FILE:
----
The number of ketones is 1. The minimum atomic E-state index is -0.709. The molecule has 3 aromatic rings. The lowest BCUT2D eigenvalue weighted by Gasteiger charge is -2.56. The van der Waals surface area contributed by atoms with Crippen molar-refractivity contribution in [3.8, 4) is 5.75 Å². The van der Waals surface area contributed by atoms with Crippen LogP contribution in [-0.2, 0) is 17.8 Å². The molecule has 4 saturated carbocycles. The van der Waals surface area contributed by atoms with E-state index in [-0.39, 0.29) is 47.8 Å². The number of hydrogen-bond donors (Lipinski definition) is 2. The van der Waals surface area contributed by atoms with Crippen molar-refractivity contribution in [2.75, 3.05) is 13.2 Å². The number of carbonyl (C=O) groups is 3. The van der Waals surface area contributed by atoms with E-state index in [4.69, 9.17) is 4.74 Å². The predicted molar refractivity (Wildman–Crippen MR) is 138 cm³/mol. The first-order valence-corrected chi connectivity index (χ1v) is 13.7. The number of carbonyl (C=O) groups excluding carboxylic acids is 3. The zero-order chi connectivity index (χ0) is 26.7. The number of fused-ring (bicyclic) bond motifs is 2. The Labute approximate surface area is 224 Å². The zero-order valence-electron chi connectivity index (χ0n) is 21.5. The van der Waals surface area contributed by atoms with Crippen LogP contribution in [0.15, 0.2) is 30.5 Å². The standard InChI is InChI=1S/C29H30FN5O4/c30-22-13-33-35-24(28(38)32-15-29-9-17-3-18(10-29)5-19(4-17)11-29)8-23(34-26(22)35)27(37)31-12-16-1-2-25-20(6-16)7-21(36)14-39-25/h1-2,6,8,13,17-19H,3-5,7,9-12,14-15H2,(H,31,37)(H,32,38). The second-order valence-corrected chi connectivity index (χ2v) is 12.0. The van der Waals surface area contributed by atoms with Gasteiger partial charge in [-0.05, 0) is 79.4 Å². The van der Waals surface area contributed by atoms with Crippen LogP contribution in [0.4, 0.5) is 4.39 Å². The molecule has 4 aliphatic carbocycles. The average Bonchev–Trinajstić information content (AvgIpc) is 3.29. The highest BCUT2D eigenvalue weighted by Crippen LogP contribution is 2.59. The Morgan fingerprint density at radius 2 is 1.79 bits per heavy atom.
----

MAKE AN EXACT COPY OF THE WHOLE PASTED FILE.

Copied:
The number of ketones is 1. The minimum atomic E-state index is -0.709. The molecule has 3 aromatic rings. The lowest BCUT2D eigenvalue weighted by Gasteiger charge is -2.56. The van der Waals surface area contributed by atoms with Crippen molar-refractivity contribution in [3.8, 4) is 5.75 Å². The van der Waals surface area contributed by atoms with Crippen LogP contribution in [-0.2, 0) is 17.8 Å². The molecule has 4 saturated carbocycles. The van der Waals surface area contributed by atoms with E-state index in [-0.39, 0.29) is 47.8 Å². The number of hydrogen-bond donors (Lipinski definition) is 2. The van der Waals surface area contributed by atoms with Crippen molar-refractivity contribution in [2.75, 3.05) is 13.2 Å². The number of carbonyl (C=O) groups is 3. The van der Waals surface area contributed by atoms with E-state index in [4.69, 9.17) is 4.74 Å². The predicted molar refractivity (Wildman–Crippen MR) is 138 cm³/mol. The first-order valence-corrected chi connectivity index (χ1v) is 13.7. The number of carbonyl (C=O) groups excluding carboxylic acids is 3. The zero-order chi connectivity index (χ0) is 26.7. The number of fused-ring (bicyclic) bond motifs is 2. The Labute approximate surface area is 224 Å². The zero-order valence-electron chi connectivity index (χ0n) is 21.5. The van der Waals surface area contributed by atoms with Crippen LogP contribution in [0.15, 0.2) is 30.5 Å². The standard InChI is InChI=1S/C29H30FN5O4/c30-22-13-33-35-24(28(38)32-15-29-9-17-3-18(10-29)5-19(4-17)11-29)8-23(34-26(22)35)27(37)31-12-16-1-2-25-20(6-16)7-21(36)14-39-25/h1-2,6,8,13,17-19H,3-5,7,9-12,14-15H2,(H,31,37)(H,32,38). The second-order valence-corrected chi connectivity index (χ2v) is 12.0. The van der Waals surface area contributed by atoms with Gasteiger partial charge in [-0.05, 0) is 79.4 Å². The van der Waals surface area contributed by atoms with Crippen LogP contribution in [0.4, 0.5) is 4.39 Å². The molecule has 4 aliphatic carbocycles. The average Bonchev–Trinajstić information content (AvgIpc) is 3.29. The highest BCUT2D eigenvalue weighted by Crippen LogP contribution is 2.59. The Morgan fingerprint density at radius 2 is 1.79 bits per heavy atom.